The Fyre festival was (supposed to be) a luxury VIP festival experience for affluent people, packaged as vacation get-away – combining music concerts, food, art and exploration on a private island in the Bahamas. Instead, it turned out to be a modern manmade disaster and one of the most infamous events of 2017. The Fyre festival was primarily marketed for promoting the Fyre music booking app.
Here are 5 important lessons that marketing people can learn from “The Greatest Party That Never Happened”
Sell the experience, not the product
From the start, it was clear that Billy McFarland (co-founder – Fyre) was selling an experience. The Fyre festival was positioned as a “cultural experience of the decade”, aiming to oust the likes of Coachella, Tomorrowland etc. He (along with co-founder and rapper Ja Rule) marketed this as an eclectic extravagant experience amalgamating a music fest, a luxury vacation retreat and a culinary experience. All this was cleverly sold through video snippets and photos of the picturesque locales across of the island. Without even mentioning the line-up of performing artists, the type of cuisine that would be on the menu and the different activities planned, these wanderlust-filled posts worked like a charm.
Influencer marketing, Love it, hate it but please just do it
Today, it’s almost impossible to undervalue, let alone ignore the worth of influencer marketing. By roping in the cream of global pop-culture influencers such as Kendall Jenner, Bella Hadid, Hailey Baldwin, Emily Ratajkowski to campaign Fyre and have them tell the world that they would be at the extravagant gala on the island, helped sell an aspiration, a utopia, if we may. Not to mention, 1000s of high priced tickets.
Social Media is the new mainstream
Social media is a platform for the current generation to project their world and their stories. What better forums to document and share envious lifestyles, and experiences of extravagant opulence, than Facebook, Instagram, Twitter and YouTube? The marketing for Fyre festival was, for more reasons than one, an Instagram led campaign. The combination of exotic locations, stunning bikini clad models and influencers flooding Fyre festival’s timeline sold the fest experience. The photos and videos virally shared organically across platforms just made the whole marketing exercise seem like a breeze.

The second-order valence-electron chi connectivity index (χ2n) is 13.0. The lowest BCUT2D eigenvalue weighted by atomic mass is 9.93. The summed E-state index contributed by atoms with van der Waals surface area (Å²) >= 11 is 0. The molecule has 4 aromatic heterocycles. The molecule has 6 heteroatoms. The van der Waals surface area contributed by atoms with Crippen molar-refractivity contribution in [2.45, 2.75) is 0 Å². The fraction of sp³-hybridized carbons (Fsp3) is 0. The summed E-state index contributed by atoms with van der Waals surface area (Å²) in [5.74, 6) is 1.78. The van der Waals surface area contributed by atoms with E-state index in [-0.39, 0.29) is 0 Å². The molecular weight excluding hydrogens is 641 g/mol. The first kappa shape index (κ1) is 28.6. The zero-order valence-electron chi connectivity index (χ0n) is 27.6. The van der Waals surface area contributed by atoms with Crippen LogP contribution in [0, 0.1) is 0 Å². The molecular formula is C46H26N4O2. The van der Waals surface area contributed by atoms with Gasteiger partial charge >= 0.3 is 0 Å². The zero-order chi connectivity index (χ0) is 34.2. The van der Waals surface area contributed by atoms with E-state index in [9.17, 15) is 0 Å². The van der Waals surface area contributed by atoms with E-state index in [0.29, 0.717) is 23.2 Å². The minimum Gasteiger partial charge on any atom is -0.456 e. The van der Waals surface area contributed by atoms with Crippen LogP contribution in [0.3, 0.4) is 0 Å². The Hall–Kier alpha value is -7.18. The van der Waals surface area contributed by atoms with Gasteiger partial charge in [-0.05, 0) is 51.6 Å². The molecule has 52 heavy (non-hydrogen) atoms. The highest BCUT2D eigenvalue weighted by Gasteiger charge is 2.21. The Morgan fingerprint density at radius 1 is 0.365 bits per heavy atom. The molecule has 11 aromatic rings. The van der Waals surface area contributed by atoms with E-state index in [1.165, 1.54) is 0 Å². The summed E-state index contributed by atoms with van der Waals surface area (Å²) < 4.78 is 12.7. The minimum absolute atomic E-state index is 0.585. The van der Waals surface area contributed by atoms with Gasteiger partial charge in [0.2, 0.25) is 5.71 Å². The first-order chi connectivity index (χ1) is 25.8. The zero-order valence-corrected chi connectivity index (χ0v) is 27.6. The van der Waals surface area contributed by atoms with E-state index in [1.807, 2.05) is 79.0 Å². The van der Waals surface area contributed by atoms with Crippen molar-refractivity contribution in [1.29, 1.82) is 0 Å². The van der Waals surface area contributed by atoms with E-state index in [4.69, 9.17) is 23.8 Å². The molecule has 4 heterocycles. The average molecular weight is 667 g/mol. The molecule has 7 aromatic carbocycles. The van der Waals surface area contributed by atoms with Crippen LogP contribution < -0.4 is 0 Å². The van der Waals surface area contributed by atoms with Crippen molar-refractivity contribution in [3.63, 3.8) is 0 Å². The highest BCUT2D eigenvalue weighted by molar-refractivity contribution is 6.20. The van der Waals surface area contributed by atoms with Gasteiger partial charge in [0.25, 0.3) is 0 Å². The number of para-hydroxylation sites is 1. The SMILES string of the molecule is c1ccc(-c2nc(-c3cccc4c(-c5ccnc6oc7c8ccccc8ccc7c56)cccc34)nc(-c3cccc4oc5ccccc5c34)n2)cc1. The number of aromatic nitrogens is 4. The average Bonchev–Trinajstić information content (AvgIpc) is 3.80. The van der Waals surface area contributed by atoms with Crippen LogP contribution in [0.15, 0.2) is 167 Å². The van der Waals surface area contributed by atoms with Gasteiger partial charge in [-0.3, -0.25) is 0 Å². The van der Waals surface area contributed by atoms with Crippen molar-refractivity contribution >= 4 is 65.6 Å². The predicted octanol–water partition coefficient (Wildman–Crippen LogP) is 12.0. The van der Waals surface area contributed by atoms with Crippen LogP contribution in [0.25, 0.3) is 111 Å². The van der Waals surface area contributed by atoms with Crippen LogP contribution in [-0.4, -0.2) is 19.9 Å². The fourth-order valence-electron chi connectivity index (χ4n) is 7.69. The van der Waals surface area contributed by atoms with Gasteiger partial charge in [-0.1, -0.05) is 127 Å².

The internet doesn’t forgive or forget
Now here’s the other side to social media. Over the years, the internet has become an unforgiving place. The concept of ‘freedom of speech’ has been exercised to its limits, and the opinions and views of the digital natives have catalysed change; positive or negative. Brands have gone back to their earlier interface in a matter of hours (read Instagram scrolling debacle) and celebrities have quit platforms like twitter and Instagram.
The criticisms that were lashed out at Fyre were trending, and also a subject of satirical humour by the rest of the internet world. Two of the most widely shared issues were the type of accommodation and rich cuisine advertised vs the actual accommodation and the food provided. Fyre took a beating.
Make sure someone’s got your back
With the series of unfortunate events transpiring one after the other, The Fyre festival was beyond redemption. The saving grace (if any) could have been through a strong PR + ORM team and strategy in place. This would have helped subdue the crisis a bit. However, the exact opposite happened.
The PR team didn’t bother answering questions from concerned concert goers about flight details, amenities like lodging, water services etc. Instead, any comment remotely harbouring criticism was immediately taken down. All queries were welcomed with the automated response, “We apologize for the inconvenience as we are experiencing overwhelming demand. We will get back to you just as soon as we can.”
Once things got out-of-hand, the PR team finally offered a public press release statement which was had severe undertones of apathy across its ‘concerned’ stance.
Don’t let your mouth write checks you’re a** can’t cash
An event that is successfully executed is only the result of an event that is successfully planned.
The marketing team can’t commit to anything that cannot be delivered by the operations department. Similarly, if all the time, efforts and budgets are spent on the event without properly marketing it, it would not be a success.
The Fyre festival showcased a clear mismatch between the marketing and operations. We’ll give the benefit of the doubt to the latter as they had clearly aired their concerns about the timelines beforehand, only to have fallen on deaf ears.
It is for this very reason, that all the stakeholders involved in planning and executing the event, stay on the same page so that the event goes on to make headlines…for all the right reasons.
If you liked this article and are all ‘Fyred’ up to know more about this spectacle, you should check out the documentary that recently released on Netflix, titled “Fyre”.
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